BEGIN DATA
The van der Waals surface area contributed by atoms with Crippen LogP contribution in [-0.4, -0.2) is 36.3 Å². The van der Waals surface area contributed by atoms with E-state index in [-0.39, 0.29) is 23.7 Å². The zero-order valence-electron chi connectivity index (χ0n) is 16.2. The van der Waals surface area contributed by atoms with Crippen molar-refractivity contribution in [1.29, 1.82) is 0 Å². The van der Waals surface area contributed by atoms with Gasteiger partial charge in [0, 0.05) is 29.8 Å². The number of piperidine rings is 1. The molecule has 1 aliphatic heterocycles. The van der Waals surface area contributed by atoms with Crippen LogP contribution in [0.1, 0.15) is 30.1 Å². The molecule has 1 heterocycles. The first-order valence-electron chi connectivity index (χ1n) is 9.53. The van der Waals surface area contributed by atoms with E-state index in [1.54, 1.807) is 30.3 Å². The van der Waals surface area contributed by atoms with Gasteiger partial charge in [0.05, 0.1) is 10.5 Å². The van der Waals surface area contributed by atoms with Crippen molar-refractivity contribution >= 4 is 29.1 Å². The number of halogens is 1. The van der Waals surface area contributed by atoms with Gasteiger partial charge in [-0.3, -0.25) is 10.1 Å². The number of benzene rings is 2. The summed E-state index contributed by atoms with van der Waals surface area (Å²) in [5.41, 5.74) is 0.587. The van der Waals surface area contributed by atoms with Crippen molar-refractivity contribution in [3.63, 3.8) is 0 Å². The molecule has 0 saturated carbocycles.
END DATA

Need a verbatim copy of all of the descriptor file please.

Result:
The van der Waals surface area contributed by atoms with Crippen LogP contribution in [-0.4, -0.2) is 36.3 Å². The van der Waals surface area contributed by atoms with E-state index in [-0.39, 0.29) is 23.7 Å². The zero-order valence-electron chi connectivity index (χ0n) is 16.2. The van der Waals surface area contributed by atoms with Crippen molar-refractivity contribution in [1.29, 1.82) is 0 Å². The van der Waals surface area contributed by atoms with Gasteiger partial charge in [0, 0.05) is 29.8 Å². The number of piperidine rings is 1. The molecule has 1 aliphatic heterocycles. The van der Waals surface area contributed by atoms with Crippen LogP contribution in [0.1, 0.15) is 30.1 Å². The molecule has 1 heterocycles. The first-order valence-electron chi connectivity index (χ1n) is 9.53. The van der Waals surface area contributed by atoms with E-state index in [1.54, 1.807) is 30.3 Å². The van der Waals surface area contributed by atoms with Gasteiger partial charge in [0.05, 0.1) is 10.5 Å². The van der Waals surface area contributed by atoms with Crippen molar-refractivity contribution >= 4 is 29.1 Å². The number of halogens is 1. The van der Waals surface area contributed by atoms with Gasteiger partial charge in [-0.3, -0.25) is 10.1 Å². The number of benzene rings is 2. The summed E-state index contributed by atoms with van der Waals surface area (Å²) in [5.41, 5.74) is 0.587. The van der Waals surface area contributed by atoms with Crippen molar-refractivity contribution in [3.63, 3.8) is 0 Å². The molecule has 0 saturated carbocycles.